What's this global summit shows is there is no such thing as a single global market for art, music, movies, stories or other forms of information. "People in Iceland want to look at YouTube posts of people in Iceland," said Guorun Bjork Bjarnadottir, general manager at STEF, the Performing Rights Society of Iceland. "And every other country here feels the same way." This passionate regionalism for stories, movies and art is worsened by a digital content network that struggles to monetize ideas consistently around the globe. Take Rogojina Sergiu, a lawyer at Okuasp, the Organization of Collective Management of Copyright and Neighboring Rights in Ukraine, a 2-year-old start-up that collects artists' fees in that country. "We see a growing opportunity in administering artist's rights," Sergiu says. He explains that even in the Ukraine -- which is on the U.S. government watch list for piracy -- he has had success in collecting fees at live events and restaurants. But the Internet, he says, is "not real at this moment. There is no market for that now."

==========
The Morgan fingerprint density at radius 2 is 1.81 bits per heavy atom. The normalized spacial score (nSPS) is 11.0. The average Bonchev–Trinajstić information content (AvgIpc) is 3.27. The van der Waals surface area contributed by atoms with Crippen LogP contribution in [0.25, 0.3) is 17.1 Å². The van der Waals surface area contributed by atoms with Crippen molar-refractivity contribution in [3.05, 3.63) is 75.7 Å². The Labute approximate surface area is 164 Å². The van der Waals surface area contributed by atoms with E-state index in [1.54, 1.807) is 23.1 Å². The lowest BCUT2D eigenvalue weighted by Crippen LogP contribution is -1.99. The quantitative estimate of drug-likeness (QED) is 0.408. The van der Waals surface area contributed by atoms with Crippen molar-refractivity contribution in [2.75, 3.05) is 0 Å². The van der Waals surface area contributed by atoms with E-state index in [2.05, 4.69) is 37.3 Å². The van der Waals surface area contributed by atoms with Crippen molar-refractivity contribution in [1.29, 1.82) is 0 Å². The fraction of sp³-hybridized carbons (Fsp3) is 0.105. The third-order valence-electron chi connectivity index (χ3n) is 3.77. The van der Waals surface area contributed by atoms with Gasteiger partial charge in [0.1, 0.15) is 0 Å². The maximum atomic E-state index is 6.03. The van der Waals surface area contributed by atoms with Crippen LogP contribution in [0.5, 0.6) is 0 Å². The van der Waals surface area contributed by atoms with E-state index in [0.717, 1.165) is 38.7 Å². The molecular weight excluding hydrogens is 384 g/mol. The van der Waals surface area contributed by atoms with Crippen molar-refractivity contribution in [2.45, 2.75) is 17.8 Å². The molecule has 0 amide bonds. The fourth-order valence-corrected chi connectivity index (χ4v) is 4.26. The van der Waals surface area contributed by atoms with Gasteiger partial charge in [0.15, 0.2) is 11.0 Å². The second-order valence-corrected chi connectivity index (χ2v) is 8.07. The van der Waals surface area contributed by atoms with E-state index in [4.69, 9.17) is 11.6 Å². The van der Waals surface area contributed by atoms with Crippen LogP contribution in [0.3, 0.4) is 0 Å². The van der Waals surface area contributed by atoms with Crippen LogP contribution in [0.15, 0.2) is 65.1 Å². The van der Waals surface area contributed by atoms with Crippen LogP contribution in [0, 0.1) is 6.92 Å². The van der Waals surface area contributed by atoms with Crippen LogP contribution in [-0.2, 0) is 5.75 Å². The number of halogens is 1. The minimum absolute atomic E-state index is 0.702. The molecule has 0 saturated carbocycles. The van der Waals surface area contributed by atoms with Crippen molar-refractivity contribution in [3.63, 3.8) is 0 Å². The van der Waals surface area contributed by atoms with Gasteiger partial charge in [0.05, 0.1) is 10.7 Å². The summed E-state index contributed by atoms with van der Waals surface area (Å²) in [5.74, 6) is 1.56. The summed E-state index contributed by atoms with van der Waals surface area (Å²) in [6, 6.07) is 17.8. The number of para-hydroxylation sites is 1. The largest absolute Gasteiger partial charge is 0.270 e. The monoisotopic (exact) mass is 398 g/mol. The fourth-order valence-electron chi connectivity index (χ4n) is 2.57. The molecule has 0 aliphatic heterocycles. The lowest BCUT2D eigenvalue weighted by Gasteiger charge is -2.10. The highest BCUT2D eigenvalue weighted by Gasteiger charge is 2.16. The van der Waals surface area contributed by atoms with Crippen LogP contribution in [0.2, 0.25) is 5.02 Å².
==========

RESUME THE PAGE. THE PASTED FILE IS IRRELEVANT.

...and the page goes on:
That all means investors will face the same sad digital-age song: The global market for ideas, songs, music and stories will be a tough song to master for some time. "When companies are small, they can't pay," explained Tero Ojanpera, managing partner for Vision, a Finland-based media investment fund. "When they get big, they don't want to pay. Nobody knows quite yet how to change that."